The growing strength of Canopy and other purveyors has been bolstered by the Trump administration’s refusal to revoke marijuana’s long-standing “Schedule I narcotic” classification, which it shares with MDMA, LSD, and heroin. This while Canada’s government tries to treat cannabis like liquor, to be taxed and sold in state-regulated stores. How that will play out is unclear, given the still-sizeable strength of the black market in Canada, which, according to rough estimates by Statistics Canada, sold over $5 billion in illegal weed last year. The government’s strategy encourages licensed producers to grow into corporate behemoths capable of snuffing out the black market by the economies of scale. This is a big reason why several of those licensed producers have become darlings of the Toronto Stock Exchange.
But not even the TSX can contain them. Canopy was the first pot producer to jump to the New York Stock Exchange back in May. The company’s presence on Wall Street has increased its visibility south of the border, where US regulations continue to limit the growth of the American domestic industry, even in states like Colorado where recreational marijuana is legal. In other words, being the sole pot company listed on the NYSE allows Canopy to raise public capital in a way their US counterparts can’t. As Mark Zekulin, the Cambridge-educated lawyer turned president and co-CEO of Canopy, told me, “the longer US prohibition remains in place, the more dominant Canadian companies will become.”
Not everyone’s happy, of course. There are still conservative minds out there who would have rather maintained the prohibition indefinitely. And there are those long-standing activists, like Jodie Emery, who now decry that corporate entities have outmaneuvered pre-existing dispensaries by virtue of having influenced the laws to the benefit of licensed producers.
For years, Canadians have been buying pot, largely sold in zip-lock baggies, from local dealers and, more recently, dispensary owners whose product is thought to come from an eclectic mix of entrepreneurial horticulturists and organized-crime syndicates. The true origin of the estimated 700 tonnes of illegal pot Canadians smoked last year will never really be known. Nor is it known how quickly those old supply channels will shut down when the government’s first bricks-and-mortar shops open. But continued crackdowns on local dispensaries operating in the grey market might be necessary to guide buyers into the new storefronts. In some provinces (such as Newfoundland and Labrador, Manitoba, and Alberta), those storefronts will be operated by licensed private retailers. In other provinces (such as Ontario and Quebec), the stores are being set up as subsidiaries to the same Crown corporations that have been running much of the liquor sales in this country since prohibition.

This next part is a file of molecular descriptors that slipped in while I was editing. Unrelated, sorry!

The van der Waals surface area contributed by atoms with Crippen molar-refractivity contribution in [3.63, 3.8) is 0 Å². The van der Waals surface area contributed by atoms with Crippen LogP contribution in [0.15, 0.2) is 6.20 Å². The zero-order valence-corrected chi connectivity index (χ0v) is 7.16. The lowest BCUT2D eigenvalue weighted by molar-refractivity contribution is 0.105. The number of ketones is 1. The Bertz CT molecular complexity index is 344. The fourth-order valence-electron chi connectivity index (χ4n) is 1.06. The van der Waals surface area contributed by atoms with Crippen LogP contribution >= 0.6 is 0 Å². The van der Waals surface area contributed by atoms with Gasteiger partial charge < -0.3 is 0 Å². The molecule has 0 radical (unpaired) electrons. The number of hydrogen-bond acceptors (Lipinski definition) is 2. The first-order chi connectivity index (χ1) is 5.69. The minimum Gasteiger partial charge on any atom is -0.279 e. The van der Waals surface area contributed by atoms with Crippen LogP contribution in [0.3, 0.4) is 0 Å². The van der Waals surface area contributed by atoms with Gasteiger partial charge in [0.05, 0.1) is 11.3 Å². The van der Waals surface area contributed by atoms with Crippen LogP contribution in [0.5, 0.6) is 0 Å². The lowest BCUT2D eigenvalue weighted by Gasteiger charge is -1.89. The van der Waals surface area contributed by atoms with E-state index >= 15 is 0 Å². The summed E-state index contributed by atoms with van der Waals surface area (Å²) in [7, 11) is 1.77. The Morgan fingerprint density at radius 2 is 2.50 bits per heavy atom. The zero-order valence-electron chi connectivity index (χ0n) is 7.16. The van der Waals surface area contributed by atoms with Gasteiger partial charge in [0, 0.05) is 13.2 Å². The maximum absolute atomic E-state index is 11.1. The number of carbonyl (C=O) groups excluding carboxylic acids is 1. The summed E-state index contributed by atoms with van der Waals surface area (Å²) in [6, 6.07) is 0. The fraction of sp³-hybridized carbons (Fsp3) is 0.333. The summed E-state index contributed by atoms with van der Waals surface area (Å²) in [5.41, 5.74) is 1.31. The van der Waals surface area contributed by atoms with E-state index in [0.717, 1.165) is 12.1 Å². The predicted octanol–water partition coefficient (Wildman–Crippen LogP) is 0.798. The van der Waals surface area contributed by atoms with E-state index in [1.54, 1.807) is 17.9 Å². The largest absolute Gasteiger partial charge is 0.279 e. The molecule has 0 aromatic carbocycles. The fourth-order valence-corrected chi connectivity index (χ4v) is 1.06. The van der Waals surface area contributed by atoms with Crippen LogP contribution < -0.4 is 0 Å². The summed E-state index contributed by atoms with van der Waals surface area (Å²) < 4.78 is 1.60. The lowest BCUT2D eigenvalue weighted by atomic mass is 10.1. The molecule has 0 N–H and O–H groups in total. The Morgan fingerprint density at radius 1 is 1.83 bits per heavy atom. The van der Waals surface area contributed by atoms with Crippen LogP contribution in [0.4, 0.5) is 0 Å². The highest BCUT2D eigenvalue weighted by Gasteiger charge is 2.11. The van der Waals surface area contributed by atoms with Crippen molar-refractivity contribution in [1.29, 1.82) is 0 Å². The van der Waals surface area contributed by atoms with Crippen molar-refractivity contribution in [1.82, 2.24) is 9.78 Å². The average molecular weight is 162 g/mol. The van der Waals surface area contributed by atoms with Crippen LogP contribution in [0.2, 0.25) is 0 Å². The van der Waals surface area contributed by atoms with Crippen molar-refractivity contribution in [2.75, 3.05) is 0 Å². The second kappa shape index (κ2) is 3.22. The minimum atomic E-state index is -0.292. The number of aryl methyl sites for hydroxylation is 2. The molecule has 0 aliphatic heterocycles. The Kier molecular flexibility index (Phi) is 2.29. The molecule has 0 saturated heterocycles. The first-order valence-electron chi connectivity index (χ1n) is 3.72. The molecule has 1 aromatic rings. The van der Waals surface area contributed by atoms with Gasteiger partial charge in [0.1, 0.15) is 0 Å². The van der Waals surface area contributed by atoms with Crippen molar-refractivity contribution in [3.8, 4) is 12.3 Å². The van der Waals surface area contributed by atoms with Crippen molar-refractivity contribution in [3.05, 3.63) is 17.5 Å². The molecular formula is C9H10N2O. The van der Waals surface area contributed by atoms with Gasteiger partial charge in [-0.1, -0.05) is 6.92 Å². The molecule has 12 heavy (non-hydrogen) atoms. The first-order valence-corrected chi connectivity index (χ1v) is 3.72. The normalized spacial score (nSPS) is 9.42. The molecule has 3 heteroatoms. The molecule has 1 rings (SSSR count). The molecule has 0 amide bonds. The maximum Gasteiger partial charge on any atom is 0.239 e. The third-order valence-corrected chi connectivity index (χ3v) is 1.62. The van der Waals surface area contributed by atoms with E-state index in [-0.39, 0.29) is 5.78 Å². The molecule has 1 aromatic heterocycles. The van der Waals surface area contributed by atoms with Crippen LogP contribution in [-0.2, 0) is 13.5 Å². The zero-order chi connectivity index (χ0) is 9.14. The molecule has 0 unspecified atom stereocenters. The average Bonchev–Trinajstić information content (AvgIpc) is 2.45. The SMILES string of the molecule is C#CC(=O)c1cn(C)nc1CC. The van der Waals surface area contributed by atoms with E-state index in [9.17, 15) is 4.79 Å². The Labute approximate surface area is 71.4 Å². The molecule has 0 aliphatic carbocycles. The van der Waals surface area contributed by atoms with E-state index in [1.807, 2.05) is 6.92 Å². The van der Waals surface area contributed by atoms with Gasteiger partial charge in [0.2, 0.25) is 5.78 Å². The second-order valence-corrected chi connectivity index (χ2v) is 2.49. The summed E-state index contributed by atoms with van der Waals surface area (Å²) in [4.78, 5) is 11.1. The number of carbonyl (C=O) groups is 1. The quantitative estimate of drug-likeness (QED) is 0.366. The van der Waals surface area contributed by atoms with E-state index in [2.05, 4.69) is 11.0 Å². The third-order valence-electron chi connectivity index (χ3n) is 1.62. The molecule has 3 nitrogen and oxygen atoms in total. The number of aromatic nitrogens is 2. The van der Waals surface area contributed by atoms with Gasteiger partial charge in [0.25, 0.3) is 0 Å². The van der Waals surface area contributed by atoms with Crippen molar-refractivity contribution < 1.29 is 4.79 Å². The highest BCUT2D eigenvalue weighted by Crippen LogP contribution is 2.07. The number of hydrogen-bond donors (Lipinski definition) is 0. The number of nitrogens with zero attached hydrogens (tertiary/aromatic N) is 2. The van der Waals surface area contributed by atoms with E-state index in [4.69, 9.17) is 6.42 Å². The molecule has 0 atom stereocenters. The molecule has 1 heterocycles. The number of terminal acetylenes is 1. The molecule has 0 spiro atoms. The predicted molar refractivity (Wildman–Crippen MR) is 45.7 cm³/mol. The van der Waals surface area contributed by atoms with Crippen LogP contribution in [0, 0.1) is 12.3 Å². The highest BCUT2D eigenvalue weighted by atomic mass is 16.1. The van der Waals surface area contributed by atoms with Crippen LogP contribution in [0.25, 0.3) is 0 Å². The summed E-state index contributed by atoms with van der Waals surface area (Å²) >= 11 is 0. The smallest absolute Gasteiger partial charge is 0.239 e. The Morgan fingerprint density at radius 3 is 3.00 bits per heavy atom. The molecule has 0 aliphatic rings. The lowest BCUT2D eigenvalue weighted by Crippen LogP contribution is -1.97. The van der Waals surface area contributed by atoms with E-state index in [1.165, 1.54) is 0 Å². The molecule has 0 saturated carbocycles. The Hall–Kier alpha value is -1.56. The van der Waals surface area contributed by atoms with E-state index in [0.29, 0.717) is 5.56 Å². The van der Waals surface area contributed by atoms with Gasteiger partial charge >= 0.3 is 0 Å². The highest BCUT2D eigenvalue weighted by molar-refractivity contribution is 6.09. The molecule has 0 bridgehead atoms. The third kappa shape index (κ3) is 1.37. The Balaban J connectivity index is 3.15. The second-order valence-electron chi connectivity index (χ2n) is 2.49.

Canada’s provincial governments are set to become the world’s largest legal purchasers of marijuana, with Quebec alone having already signed tentative deals with six licensed producers for 62,000 kilograms. Bigger orders are expected in the weeks to come once Ontario’s LCBO and British Columbia’s LDB figure out how much cannabis they will require in order to stock the shelves of shops that will be up and running just in time for the fall harvest.
Canopy isn’t the only Canadian company with a grand estimation of its own potential. Rival producers like Aurora and Aphria have similar goals of market dominance. Aurora has built an 800,000-square-foot greenhouse inside the perimeter fence of Edmonton International Airport, and Aphria is expanding its own supersize greenhouse near Windsor. Both have licences to export their weed legally overseas—as does Canopy. For more than a year, an armoured truck has departed the old Hershey factory each month filled with prepackaged cannabis bound for Germany, where canisters of Canadian marijuana find their way onto pharmacy shelves.
Such international exports remain “medicinal” in nature, but the licensed producers are now competing to shore up their share of Canada’s new recreational market. It’s unclear how big that market is actually going to be or how effective any of them will be at pushing their products, given the government’s decision to limit the branding on all weed sold in stores. Health Canada insists that cannabis products will have to come with a health warning and is imposing strict packaging and marketing guidelines like the ones for the tobacco industry. All legal cannabis products sold in stores will be packaged in uniform packages devoid of any images other than the licensed producer’s logo. Those guidelines are frustrating the efforts of companies to make future customers familiar with their brands.
That’s the reason why cryptic ads saying little more than “Hi,” from Canopy’s most recognizable marijuana brand (Tweed), now compete for eyeballs amid the neon signs at Yonge-Dundas Square in Toronto. Meanwhile, some 350 kilometres away in Smiths Falls, Ontario, hundreds of labourers are at work on a 280,000-square-foot expansion of that old chocolate factory, which has become the capital of Linton’s empire. This construction is happening while horticulturalists in Tyvek suits harvest Canopy’s latest bumper crop—the product of 200,000 clones shipped from Smiths Falls to a converted bell pepper greenhouse on the outskirts of Vancouver. And, on the other side of the country, in St. John’s, designs are being finalized for Canopy’s easternmost storefront and, by proxy of its time zone and geography, the first place Canadians will be able to buy a gram directly from one of Linton’s employees.
Once that happens, Canada will have created a national recreational-cannabis framework that may well serve as the blueprint for other countries to follow. “Imagine in October, what it’s going to be like for a tourist in this country seeing all of this open up,” says Linton. “The rest of the world is going to quickly look like they’re living in the Stone Age.”